As I stood there, at a loss for words and sensing that I had
somehow done a Bad Thing, the groom turned and stood, making
me gasp. He was tallâ€”well over six feetâ€”and dazzlingly
handsome, with hair of a rich brown. Small, sallow, and of
middling appearance, I was none of those things, and I
averted my eyes as if caught gazing into the sun. â€śWell,
now. Who is this young lady?â€ť
â€śKatherine, sir,â€ť I managed.
â€śKate,â€ť the groom said as I thrilled from my head to my
toes. How did this man know that I loved to be called
â€śKate,â€ť only Mother insisted on the more dignified
â€śKatherineâ€ť? He turned to my sister. â€śIâ€™ve changed my mind,
Iâ€™m afraid. This
will be my new bride.â€ť
â€śSheâ€™s a trifle young for you,â€ť said my sister a little tensely.
â€śOh, maybe a bit,â€ť the man conceded. He smiled. â€śSome other
lucky man will have little Kate, then. Lady Kate? Can you
keep a great secret?â€ť
â€śYou had better,â€ť my mother warned.
â€śI know Kate will,â€ť the man said reassuringly. He looked
downâ€”a long way down--straight into my eyes. â€śKate, I am
getting ready to marry your sister. But it is a great
secret. No one can know until I announce it personally.â€ť
â€śYour family would not approve?â€ť I ventured, as he was being
â€śThat is a pity.â€ť
â€śBut they will come to understand in time.â€ť He cleared his
throat and looked thoughtful for a moment, then appeared to
make up his mind. â€śBut there are other reasons why there are
difficulties just now. I suppose you have not seen our King
Edward yet, Kate?â€ť
â€śHave you heard much of him?â€ť
I was delighted by his question, for it gave me the
opportunity to demonstrate what a good Yorkist I was, a
great necessity in our family, since it was not so terribly
long ago that Papa and my brothers Anthony and Richard had
fought for the house of Lancaster. Having gone over to what
now all agreed heartily to be the right side, Papa had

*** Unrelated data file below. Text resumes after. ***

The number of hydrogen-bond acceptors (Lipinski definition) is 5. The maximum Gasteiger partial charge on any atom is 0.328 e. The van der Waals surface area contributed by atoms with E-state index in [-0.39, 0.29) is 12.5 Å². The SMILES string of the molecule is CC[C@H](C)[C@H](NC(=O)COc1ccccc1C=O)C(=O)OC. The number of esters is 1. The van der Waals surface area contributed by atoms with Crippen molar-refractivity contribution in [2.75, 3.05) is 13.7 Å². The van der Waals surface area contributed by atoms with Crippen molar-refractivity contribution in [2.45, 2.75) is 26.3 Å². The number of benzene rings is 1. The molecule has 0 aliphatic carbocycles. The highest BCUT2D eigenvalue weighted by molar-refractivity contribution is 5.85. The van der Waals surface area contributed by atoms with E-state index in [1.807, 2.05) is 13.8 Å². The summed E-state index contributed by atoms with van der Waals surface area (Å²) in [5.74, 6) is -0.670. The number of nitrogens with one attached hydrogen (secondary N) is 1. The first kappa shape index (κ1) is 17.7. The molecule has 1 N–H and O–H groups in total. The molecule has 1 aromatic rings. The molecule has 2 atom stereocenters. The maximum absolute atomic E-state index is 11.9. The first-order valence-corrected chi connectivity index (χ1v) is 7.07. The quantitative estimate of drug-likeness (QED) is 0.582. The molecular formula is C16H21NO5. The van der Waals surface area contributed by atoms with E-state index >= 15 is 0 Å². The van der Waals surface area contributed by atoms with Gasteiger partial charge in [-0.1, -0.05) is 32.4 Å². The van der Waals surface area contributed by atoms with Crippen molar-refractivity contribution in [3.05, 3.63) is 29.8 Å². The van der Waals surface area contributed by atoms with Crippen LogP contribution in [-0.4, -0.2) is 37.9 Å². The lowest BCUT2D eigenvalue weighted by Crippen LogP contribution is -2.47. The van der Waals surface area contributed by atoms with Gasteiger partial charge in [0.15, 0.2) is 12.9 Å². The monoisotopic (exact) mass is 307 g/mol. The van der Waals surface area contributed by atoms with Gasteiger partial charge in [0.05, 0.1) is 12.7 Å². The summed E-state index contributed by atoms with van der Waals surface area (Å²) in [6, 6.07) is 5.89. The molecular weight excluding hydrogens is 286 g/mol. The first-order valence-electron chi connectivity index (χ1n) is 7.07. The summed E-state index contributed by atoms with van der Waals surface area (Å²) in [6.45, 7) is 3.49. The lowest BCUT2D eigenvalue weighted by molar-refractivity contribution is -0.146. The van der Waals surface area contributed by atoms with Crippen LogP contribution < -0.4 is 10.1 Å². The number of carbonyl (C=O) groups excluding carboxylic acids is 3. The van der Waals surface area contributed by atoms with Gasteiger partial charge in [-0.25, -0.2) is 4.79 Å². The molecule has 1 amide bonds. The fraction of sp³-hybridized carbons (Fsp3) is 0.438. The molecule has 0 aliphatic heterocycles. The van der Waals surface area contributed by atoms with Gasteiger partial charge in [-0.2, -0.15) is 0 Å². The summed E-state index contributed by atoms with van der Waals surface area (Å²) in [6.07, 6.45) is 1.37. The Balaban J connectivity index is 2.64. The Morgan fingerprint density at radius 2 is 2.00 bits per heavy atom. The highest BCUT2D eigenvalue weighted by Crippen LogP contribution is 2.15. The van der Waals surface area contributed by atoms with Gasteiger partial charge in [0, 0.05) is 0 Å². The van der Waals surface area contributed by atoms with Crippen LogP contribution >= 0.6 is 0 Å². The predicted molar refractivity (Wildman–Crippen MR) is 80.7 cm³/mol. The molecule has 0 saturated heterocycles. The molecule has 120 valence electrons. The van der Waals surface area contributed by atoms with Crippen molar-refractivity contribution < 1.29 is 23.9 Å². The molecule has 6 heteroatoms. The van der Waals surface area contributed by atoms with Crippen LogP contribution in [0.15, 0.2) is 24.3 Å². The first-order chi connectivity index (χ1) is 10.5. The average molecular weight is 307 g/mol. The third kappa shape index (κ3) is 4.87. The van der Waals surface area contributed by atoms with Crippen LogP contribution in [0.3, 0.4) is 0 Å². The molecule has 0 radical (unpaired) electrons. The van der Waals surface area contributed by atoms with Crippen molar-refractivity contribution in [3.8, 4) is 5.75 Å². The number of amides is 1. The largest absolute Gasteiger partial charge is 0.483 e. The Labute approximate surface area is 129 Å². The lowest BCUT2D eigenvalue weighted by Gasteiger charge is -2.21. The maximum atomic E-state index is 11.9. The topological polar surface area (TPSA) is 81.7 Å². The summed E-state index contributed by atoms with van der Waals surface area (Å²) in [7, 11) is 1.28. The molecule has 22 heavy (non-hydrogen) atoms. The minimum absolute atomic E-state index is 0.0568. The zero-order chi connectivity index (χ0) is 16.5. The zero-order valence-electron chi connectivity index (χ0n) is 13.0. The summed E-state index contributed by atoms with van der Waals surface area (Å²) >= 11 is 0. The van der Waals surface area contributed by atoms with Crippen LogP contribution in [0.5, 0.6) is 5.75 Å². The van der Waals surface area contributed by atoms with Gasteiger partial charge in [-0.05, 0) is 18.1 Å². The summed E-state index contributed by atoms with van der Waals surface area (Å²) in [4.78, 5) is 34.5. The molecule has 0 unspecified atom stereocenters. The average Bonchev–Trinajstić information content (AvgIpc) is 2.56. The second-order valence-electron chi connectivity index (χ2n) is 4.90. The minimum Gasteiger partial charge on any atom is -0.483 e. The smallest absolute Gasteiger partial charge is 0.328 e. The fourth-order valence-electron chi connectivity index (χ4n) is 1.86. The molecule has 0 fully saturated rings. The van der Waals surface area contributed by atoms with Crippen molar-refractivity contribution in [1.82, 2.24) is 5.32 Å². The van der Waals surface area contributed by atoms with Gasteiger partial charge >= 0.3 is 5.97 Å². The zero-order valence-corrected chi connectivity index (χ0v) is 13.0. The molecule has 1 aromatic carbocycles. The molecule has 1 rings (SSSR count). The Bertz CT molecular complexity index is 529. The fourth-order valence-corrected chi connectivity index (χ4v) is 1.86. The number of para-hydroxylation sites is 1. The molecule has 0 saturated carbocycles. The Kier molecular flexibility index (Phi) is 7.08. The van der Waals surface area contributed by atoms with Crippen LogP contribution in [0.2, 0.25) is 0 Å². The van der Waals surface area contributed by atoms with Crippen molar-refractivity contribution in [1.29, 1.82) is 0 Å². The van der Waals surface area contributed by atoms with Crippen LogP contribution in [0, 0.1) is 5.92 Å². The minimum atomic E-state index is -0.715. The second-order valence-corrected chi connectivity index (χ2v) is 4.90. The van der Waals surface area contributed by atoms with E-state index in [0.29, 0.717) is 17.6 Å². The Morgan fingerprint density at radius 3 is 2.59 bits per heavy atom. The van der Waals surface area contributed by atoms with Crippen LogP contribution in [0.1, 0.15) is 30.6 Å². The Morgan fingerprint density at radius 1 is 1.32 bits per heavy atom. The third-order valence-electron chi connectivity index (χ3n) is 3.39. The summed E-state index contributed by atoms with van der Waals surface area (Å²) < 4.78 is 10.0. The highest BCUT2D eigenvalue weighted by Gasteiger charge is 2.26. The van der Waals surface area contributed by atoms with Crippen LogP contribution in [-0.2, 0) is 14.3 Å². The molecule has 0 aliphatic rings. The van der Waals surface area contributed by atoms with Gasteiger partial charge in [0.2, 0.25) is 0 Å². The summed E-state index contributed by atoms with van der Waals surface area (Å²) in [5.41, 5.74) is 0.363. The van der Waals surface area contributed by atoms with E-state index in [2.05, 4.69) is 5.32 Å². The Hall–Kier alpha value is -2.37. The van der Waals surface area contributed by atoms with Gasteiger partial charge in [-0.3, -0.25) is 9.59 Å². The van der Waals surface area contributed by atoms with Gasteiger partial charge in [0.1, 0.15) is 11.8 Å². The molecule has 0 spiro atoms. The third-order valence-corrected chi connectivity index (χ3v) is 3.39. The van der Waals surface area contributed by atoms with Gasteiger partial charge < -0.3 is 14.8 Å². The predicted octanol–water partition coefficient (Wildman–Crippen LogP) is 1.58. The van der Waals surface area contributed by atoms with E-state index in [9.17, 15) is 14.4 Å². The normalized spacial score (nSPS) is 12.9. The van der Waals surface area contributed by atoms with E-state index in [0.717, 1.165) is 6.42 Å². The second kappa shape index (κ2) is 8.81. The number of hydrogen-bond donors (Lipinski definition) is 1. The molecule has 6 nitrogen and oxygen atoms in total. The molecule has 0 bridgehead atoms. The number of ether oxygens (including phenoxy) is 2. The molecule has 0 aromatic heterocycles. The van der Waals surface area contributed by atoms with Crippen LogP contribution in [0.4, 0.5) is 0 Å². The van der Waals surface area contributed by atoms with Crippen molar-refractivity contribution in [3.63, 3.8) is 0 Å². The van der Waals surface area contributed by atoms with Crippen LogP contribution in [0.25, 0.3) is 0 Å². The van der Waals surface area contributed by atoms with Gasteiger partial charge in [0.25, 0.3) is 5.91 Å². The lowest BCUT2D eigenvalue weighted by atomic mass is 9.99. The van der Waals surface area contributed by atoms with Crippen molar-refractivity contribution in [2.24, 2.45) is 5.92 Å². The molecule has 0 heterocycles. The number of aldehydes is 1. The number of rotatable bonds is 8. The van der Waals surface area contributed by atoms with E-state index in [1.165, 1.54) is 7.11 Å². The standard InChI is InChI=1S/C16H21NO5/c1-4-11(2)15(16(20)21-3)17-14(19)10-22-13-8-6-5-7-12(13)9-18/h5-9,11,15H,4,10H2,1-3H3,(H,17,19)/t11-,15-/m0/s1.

sternly informed us children that we should always speak
well of the House of York. As with all of my fatherâ€™s
advice, I had heeded it dutifully, but I seldom had the
chance to put it into practice, for all of my brothers and
sisters, being older and much wiser, were naturally much
better Yorkists as well, and never made a mistake I could
correct. â€śNo,â€ť I admitted. â€śBut I hear he is very brave. And
The second man laughed, a sound that made the chapel echo.
He was well over a decade older than the groom and less
handsome, though his ruddy face was a good-humored one.
â€śNed, thereâ€™s a fine courtier for you! Shall I?â€ť
The younger man nodded, and the older man reached in a purse
and drew out a fine gold chain, then handed it to me.
(Later, I was to learn that he always kept one or two on his
person, in case of emergencies.) â€śThereâ€™s a reward for your
loyalty, Lady Kate.â€ť
â€śThank you,â€ť I said vacantly, staring at the chain. It was
lovely, and even to my inexpert eyes looked frightfully
expensive. Was my sister marrying a highwayman?
The younger man laughed at my expression. â€śYou see, Kate,
I am the king. And
I have come here to marry your sister.â€ť
There were any number of dignified and proper responses I
could have made to this announcement. I, of course, made
none of them. My mouth gaped open, most unattractively I
fear. â€śYou?â€ť I
â€śMe. Her.â€ť The king nodded. â€śShe will make a lovely queen,
donâ€™t you think?â€ť
â€śYes,â€ť I admitted feebly. Elizabeth was indeed lovely;
indeed, I sometimes thought that she and my brother Anthony
had taken so much beauty for themselves that was not enough
left for the other ten of us children, especially me.
â€śBut you must keep this a secret, Kate, as I have said. You
â€śOn my life!â€ť
â€śGood girl,â€ť the king said. He grinned. â€śOr I would be
obliged to put you in my Tower as a lesson, you know.â€ť
My previous promise was empty compared to the one I made
now. â€śI swear and hope to die if I break my promise,â€ť I
vowed, kneeling and making the sign of the cross for good
measure. I might have gone further and prostrated myself had
Elizabeth not interrupted.
â€śTime passes. Ned, I know the child will not tell. Can we
please resume the ceremony?"